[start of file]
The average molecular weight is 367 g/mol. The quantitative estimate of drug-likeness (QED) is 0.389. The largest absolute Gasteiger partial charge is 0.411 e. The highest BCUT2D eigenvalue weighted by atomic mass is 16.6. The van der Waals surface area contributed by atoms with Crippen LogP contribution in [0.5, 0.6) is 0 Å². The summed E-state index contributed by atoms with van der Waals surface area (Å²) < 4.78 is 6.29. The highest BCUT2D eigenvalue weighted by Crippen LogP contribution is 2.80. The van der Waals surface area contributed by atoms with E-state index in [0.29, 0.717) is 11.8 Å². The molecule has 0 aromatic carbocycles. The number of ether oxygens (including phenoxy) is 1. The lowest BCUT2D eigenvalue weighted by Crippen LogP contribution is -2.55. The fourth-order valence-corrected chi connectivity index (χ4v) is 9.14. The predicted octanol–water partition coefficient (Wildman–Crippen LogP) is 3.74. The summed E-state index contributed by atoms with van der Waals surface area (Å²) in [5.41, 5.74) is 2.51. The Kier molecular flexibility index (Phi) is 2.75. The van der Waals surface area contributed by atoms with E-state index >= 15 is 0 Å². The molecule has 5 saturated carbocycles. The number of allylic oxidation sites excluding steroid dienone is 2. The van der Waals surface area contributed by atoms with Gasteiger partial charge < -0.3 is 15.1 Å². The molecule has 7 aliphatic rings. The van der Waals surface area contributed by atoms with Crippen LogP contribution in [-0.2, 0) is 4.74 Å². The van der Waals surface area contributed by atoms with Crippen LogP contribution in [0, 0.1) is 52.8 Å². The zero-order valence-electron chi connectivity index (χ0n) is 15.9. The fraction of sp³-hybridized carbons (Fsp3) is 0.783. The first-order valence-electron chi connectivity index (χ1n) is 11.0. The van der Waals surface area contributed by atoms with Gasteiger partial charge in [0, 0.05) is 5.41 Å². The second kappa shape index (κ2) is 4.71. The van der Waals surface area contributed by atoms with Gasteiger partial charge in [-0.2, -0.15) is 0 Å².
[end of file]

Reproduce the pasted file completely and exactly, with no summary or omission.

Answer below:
The average molecular weight is 367 g/mol. The quantitative estimate of drug-likeness (QED) is 0.389. The largest absolute Gasteiger partial charge is 0.411 e. The highest BCUT2D eigenvalue weighted by atomic mass is 16.6. The van der Waals surface area contributed by atoms with Crippen LogP contribution in [0.5, 0.6) is 0 Å². The summed E-state index contributed by atoms with van der Waals surface area (Å²) < 4.78 is 6.29. The highest BCUT2D eigenvalue weighted by Crippen LogP contribution is 2.80. The van der Waals surface area contributed by atoms with E-state index in [0.29, 0.717) is 11.8 Å². The molecule has 0 aromatic carbocycles. The number of ether oxygens (including phenoxy) is 1. The lowest BCUT2D eigenvalue weighted by Crippen LogP contribution is -2.55. The fourth-order valence-corrected chi connectivity index (χ4v) is 9.14. The predicted octanol–water partition coefficient (Wildman–Crippen LogP) is 3.74. The summed E-state index contributed by atoms with van der Waals surface area (Å²) in [5.41, 5.74) is 2.51. The Kier molecular flexibility index (Phi) is 2.75. The van der Waals surface area contributed by atoms with E-state index >= 15 is 0 Å². The molecule has 5 saturated carbocycles. The number of allylic oxidation sites excluding steroid dienone is 2. The van der Waals surface area contributed by atoms with Gasteiger partial charge < -0.3 is 15.1 Å². The molecule has 7 aliphatic rings. The van der Waals surface area contributed by atoms with Crippen LogP contribution in [-0.2, 0) is 4.74 Å². The van der Waals surface area contributed by atoms with Crippen LogP contribution in [0, 0.1) is 52.8 Å². The zero-order valence-electron chi connectivity index (χ0n) is 15.9. The fraction of sp³-hybridized carbons (Fsp3) is 0.783. The first-order valence-electron chi connectivity index (χ1n) is 11.0. The van der Waals surface area contributed by atoms with Gasteiger partial charge in [0, 0.05) is 5.41 Å². The second kappa shape index (κ2) is 4.71. The van der Waals surface area contributed by atoms with Gasteiger partial charge in [-0.2, -0.15) is 0 Å².